November 14, 2018
By Robert K. Ackerman
Adm. Philip S. Davidson, USN, commander of the U.S. Indo-Pacific Command, describes the command's new cyber challenges and policy at TechNet Asia Pacific 2018 in Honolulu.

The U.S. Indo-Pacific Command (INDOPACOM) is seeking the capabilities and enabling technologies to conduct “full-spectrum cyber operations” in its vast region of responsibility, according to its commander. Adm. Philip S. Davidson, USN, commander of the U.S. Indo-Pacific Command, described this new cyber push at the keynote luncheon on the first day of AFCEA’s TechNet Asia-Pacific 2018, held November 14-16 in Honolulu.

November 1, 2018
By George I. Seffers

For three years, the U.S. Army has been asking questions about how to converge cyberspace operations, electronic warfare and spectrum management capabilities at the corps level and below to deny, degrade, destroy and manipulate enemy capabilities. Now, officials say, they are drawing closer to answers.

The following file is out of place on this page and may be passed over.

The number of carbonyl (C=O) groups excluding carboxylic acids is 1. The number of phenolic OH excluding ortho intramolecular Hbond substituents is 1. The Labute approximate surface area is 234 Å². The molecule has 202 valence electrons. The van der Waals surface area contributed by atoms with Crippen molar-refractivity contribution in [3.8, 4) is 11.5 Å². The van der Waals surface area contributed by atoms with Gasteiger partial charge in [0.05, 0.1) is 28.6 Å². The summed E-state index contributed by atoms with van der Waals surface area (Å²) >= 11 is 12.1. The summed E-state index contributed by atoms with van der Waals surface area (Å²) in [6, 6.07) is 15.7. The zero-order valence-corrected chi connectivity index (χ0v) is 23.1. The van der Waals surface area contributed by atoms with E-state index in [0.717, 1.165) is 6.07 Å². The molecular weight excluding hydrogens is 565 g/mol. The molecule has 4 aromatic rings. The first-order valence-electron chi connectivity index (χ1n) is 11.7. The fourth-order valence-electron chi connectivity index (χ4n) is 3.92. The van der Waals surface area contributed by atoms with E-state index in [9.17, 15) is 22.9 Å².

In 2015, the service created a pilot program known as Cyberspace Electromagnetic Activity (CEMA) Support to Corps and Below. The CEMA concept integrates elements from offensive and defensive cyber, electronic warfare, and intelligence into expeditionary teams that support tactical units.

November 1, 2018
By George I. Seffers
The HoneyBot, a robotic system acting as a honeypot to lure hackers, could be used to protect critical infrastructure facilities. Credit: Rob Felt

In the coming months, researchers from Georgia Tech will reveal the results of testing on a robot called the HoneyBot, designed to help detect, monitor, misdirect or even identify illegal network intruders. The device is built to attract cyber criminals targeting factories or other critical infrastructure facilities, and the underlying technology can be adapted to other types of systems, including the electric grid.